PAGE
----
These four years will pass by quickly, but they will be some of the most influential years of your life. The only certainty is that you will change. Many of you will change your major, like I did! Some of you will change it more than once! Some of you will change your pronouns. You will meet lifelong friends. Some of you will meet life partners. You are entering into an exciting new world of ideas.

I have certainly changed during my 18 years here. When I first arrived here I used walk by students during move in and see parents hugging their children goodbye. I saw all these new beginnings –  these launches of young people into a new phase of life. Now that I am a parent, as my girls approach college age themselves, it’s harder for me to watch families say goodbye. In fact, it now brings tears to my eyes. Interacting with the world in this way allows us all to appreciate our shared humanity. I’m sure we all appreciate being together again now more than ever.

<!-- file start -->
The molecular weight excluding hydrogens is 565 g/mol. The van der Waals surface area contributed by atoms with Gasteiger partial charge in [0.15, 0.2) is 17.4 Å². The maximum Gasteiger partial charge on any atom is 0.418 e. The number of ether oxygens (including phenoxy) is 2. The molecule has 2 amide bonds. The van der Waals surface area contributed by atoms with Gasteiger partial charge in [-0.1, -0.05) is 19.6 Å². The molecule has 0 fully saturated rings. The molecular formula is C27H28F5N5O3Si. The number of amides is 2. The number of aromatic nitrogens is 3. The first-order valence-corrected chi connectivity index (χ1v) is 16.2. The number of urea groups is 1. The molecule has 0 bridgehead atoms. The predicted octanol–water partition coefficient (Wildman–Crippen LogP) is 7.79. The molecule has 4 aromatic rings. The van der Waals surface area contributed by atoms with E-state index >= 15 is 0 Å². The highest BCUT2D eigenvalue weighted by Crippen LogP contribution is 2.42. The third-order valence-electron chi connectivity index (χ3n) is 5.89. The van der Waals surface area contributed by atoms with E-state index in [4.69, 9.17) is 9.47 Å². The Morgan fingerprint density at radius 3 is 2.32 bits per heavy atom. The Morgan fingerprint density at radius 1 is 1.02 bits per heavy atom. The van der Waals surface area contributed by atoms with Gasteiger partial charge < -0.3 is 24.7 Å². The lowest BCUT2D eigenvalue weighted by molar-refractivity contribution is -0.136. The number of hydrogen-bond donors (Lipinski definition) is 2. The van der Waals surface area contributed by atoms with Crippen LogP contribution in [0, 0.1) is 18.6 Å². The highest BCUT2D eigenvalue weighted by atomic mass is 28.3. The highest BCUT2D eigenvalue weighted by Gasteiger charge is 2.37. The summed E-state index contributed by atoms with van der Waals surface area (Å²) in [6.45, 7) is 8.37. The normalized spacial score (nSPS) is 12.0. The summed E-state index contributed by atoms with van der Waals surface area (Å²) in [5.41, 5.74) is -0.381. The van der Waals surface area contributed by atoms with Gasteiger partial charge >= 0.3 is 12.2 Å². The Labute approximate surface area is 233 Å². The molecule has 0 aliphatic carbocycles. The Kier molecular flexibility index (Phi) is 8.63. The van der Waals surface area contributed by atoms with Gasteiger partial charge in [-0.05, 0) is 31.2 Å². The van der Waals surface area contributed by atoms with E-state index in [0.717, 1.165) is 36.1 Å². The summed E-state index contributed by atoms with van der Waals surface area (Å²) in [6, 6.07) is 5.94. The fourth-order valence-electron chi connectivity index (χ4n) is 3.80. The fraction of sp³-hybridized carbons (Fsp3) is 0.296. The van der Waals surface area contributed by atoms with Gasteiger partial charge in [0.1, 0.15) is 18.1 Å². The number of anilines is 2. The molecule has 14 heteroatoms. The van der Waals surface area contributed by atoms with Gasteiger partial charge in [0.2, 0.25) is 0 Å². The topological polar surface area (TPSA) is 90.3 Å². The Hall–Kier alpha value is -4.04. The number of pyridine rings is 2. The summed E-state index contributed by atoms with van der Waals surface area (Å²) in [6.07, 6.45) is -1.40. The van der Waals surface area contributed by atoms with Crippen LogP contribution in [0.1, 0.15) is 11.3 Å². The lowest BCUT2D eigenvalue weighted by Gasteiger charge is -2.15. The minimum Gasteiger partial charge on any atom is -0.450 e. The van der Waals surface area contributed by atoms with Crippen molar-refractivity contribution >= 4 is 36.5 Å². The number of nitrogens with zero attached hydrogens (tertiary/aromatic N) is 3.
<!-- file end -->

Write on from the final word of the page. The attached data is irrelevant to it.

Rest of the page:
The class of 2025 is remarkable already. As you enter this next phase of your life and education, I wish you the very best. Welcome. We are so very glad that you are here.

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Author: Catherine Klapperich

Find me on Twitter @DrKlapperich